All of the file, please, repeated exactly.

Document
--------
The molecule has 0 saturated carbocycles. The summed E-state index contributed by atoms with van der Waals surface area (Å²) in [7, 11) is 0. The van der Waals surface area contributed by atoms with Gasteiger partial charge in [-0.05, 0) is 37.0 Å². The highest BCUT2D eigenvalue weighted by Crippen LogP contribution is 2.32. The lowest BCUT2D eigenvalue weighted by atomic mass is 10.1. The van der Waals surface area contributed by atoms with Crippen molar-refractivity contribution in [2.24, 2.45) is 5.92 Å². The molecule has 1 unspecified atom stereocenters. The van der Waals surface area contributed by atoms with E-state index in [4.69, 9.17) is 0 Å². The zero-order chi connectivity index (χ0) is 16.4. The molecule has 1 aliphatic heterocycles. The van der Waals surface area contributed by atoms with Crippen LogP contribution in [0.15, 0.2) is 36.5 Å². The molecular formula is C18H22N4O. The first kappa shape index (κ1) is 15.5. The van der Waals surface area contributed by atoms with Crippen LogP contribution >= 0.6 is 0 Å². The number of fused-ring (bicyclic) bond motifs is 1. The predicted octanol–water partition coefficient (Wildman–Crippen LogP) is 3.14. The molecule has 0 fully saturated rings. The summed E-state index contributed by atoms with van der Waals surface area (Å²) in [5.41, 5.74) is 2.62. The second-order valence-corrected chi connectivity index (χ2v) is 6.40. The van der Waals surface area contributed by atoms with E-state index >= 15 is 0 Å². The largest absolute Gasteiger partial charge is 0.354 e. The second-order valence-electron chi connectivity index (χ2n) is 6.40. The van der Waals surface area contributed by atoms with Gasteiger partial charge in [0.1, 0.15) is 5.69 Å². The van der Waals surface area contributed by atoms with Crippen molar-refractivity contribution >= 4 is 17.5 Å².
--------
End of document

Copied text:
The molecule has 0 saturated carbocycles. The summed E-state index contributed by atoms with van der Waals surface area (Å²) in [7, 11) is 0. The van der Waals surface area contributed by atoms with Gasteiger partial charge in [-0.05, 0) is 37.0 Å². The highest BCUT2D eigenvalue weighted by Crippen LogP contribution is 2.32. The lowest BCUT2D eigenvalue weighted by atomic mass is 10.1. The van der Waals surface area contributed by atoms with Crippen molar-refractivity contribution in [2.24, 2.45) is 5.92 Å². The molecule has 1 unspecified atom stereocenters. The van der Waals surface area contributed by atoms with E-state index in [4.69, 9.17) is 0 Å². The zero-order chi connectivity index (χ0) is 16.4. The molecule has 1 aliphatic heterocycles. The van der Waals surface area contributed by atoms with Crippen LogP contribution in [0.15, 0.2) is 36.5 Å². The molecular formula is C18H22N4O. The first kappa shape index (κ1) is 15.5. The van der Waals surface area contributed by atoms with Crippen LogP contribution >= 0.6 is 0 Å². The number of fused-ring (bicyclic) bond motifs is 1. The predicted octanol–water partition coefficient (Wildman–Crippen LogP) is 3.14. The molecule has 0 fully saturated rings. The summed E-state index contributed by atoms with van der Waals surface area (Å²) in [5.41, 5.74) is 2.62. The second-order valence-corrected chi connectivity index (χ2v) is 6.40. The van der Waals surface area contributed by atoms with E-state index >= 15 is 0 Å². The largest absolute Gasteiger partial charge is 0.354 e. The second-order valence-electron chi connectivity index (χ2n) is 6.40. The van der Waals surface area contributed by atoms with Gasteiger partial charge in [0.1, 0.15) is 5.69 Å². The van der Waals surface area contributed by atoms with Crippen molar-refractivity contribution >= 4 is 17.5 Å².